Submissions:2014/Remixing metadata from libraries and archives with the RAMP editor
- Title of the submission
- Remixing metadata from libraries and archives with the RAMP editor
- Themes (Proposal Themes - Community, Tech, Outreach, GLAM, Education)
- Technology & Infrastructure and GLAM
- Type of submission (Presentation Types - Panel, Workshop, Presentation, etc)
- Author of the submission
- Timothy A. Thompson, Mairelys Lemus-Rojas
- E-mail address
- firstname.lastname@example.org, email@example.com
- US state or country of origin
- Affiliation, if any (organization, company etc.)
- University of Miami Libraries
- Personal homepage or blog
- http://www.linkedin.com/in/timathompson, http://www.linkedin.com/pub/mairelys-lemus-rojas/51/725/51
- Abstract (at least 300 words to describe your proposal)
Over the years, cultural heritage institutions like galleries, libraries, archives, and museums have produced a wealth of data. A significant portion of that data has been devoted to describing the people and organizations responsible for creating information resources. In library parlance, this work is known as "authority control"—essentially the process of establishing and maintaining an official ("authorized") record for an entity in order to uniquely identify it.
The Remixing Archival Metadata Project (RAMP) editor is an open-source tool for generating authority records for the people and organizations associated with archival and special collections. The RAMP editor is built around two metadata formats used primarily by archivists: Encoded Archival Description (EAD) and Encoded Archival Context–Corporate Bodies, Persons, and Families (EAC-CPF). Whereas EAD is used to encode information about collections themselves, EAC-CPF is used to encode information about their social context: the people, organizations, and families represented in archival collections. The RAMP editor leverages EAC-CPF as a data exchange format, letting users take existing metadata, enhance it, and then republish it to the English Wikipedia through its API.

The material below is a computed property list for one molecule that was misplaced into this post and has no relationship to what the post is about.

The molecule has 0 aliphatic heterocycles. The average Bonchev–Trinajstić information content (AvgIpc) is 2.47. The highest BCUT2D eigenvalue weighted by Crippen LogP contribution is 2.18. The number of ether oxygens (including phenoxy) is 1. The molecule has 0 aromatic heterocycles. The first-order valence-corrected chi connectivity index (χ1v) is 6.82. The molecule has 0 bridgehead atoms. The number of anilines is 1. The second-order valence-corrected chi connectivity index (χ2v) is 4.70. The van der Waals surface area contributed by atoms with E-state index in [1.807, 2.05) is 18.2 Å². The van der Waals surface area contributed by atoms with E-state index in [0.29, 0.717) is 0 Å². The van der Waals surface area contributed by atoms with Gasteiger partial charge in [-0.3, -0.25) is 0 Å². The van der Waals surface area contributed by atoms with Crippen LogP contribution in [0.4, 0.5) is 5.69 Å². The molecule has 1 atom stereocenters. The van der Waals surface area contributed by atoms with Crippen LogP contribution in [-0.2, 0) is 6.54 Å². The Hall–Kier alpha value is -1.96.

This skill-building workshop will empower participants to creatively repurpose metadata drawn from one community of practice (that of libraries and archives) and reformat it for another community of practice (that of Wikipedia). As a global, ubiquitous platform, Wikipedia can serve as a tool for curating public information about the people and organizations represented in archival and special collections—and as a platform for connecting with user communities outside the context of a cultural heritage institution’s own holdings. At the same time, Wikipedia itself stands to benefit from the high-quality data and curatorial attention to detail that librarians, archivists, and others have worked to develop over time.
The workshop will cover:
- Installation of the tool. Participants are encouraged (but not required) to bring a laptop computer if possible.
- Working with EAC-CPF and creating basic EAC-CPF records.
- Creating stub- or start-class Wikipedia pages using metadata from libraries and archives.
- Strategies for translating existing metadata from the world of GLAM to the world of Wikipedia. We will review licensing issues and provide a model for addressing them.
- A model workflow for implementation and further ideas for using EAC-CPF data, such as end-user displays and visualizations.
- Length of presentation/talk (see Presentation Types for lengths of different presentation types)
- At least 75-90 minutes (additional time would allow for more practice with the tool).
- Will you attend WikiConference USA if your submission is not accepted?
- Slides or further information (optional)
- Special request as to time of presentations
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